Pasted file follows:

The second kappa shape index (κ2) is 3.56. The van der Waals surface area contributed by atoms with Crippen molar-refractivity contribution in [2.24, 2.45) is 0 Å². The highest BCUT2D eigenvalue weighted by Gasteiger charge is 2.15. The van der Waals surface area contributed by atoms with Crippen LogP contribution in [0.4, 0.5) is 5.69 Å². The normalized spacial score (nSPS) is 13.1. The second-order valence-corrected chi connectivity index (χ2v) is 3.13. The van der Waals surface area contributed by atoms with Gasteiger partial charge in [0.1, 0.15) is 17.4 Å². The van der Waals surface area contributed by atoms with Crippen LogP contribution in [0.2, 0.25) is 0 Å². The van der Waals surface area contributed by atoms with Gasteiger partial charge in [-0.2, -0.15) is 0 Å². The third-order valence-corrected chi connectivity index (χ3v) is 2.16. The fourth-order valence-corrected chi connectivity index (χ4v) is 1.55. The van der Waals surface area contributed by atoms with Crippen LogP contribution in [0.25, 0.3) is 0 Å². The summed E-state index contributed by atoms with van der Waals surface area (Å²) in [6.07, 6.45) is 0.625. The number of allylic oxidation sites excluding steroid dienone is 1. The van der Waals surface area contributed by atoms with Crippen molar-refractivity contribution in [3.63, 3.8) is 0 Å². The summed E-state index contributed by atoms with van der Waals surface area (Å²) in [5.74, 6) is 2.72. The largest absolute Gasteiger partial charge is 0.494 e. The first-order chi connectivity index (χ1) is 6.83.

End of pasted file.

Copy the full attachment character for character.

The second kappa shape index (κ2) is 3.56. The van der Waals surface area contributed by atoms with Crippen molar-refractivity contribution in [2.24, 2.45) is 0 Å². The highest BCUT2D eigenvalue weighted by Gasteiger charge is 2.15. The van der Waals surface area contributed by atoms with Crippen LogP contribution in [0.4, 0.5) is 5.69 Å². The normalized spacial score (nSPS) is 13.1. The second-order valence-corrected chi connectivity index (χ2v) is 3.13. The van der Waals surface area contributed by atoms with Gasteiger partial charge in [0.1, 0.15) is 17.4 Å². The van der Waals surface area contributed by atoms with Crippen LogP contribution in [0.2, 0.25) is 0 Å². The van der Waals surface area contributed by atoms with Gasteiger partial charge in [-0.2, -0.15) is 0 Å². The third-order valence-corrected chi connectivity index (χ3v) is 2.16. The fourth-order valence-corrected chi connectivity index (χ4v) is 1.55. The van der Waals surface area contributed by atoms with Crippen LogP contribution in [0.25, 0.3) is 0 Å². The summed E-state index contributed by atoms with van der Waals surface area (Å²) in [6.07, 6.45) is 0.625. The number of allylic oxidation sites excluding steroid dienone is 1. The van der Waals surface area contributed by atoms with Crippen molar-refractivity contribution in [3.63, 3.8) is 0 Å². The summed E-state index contributed by atoms with van der Waals surface area (Å²) in [5.74, 6) is 2.72. The largest absolute Gasteiger partial charge is 0.494 e. The first-order chi connectivity index (χ1) is 6.83.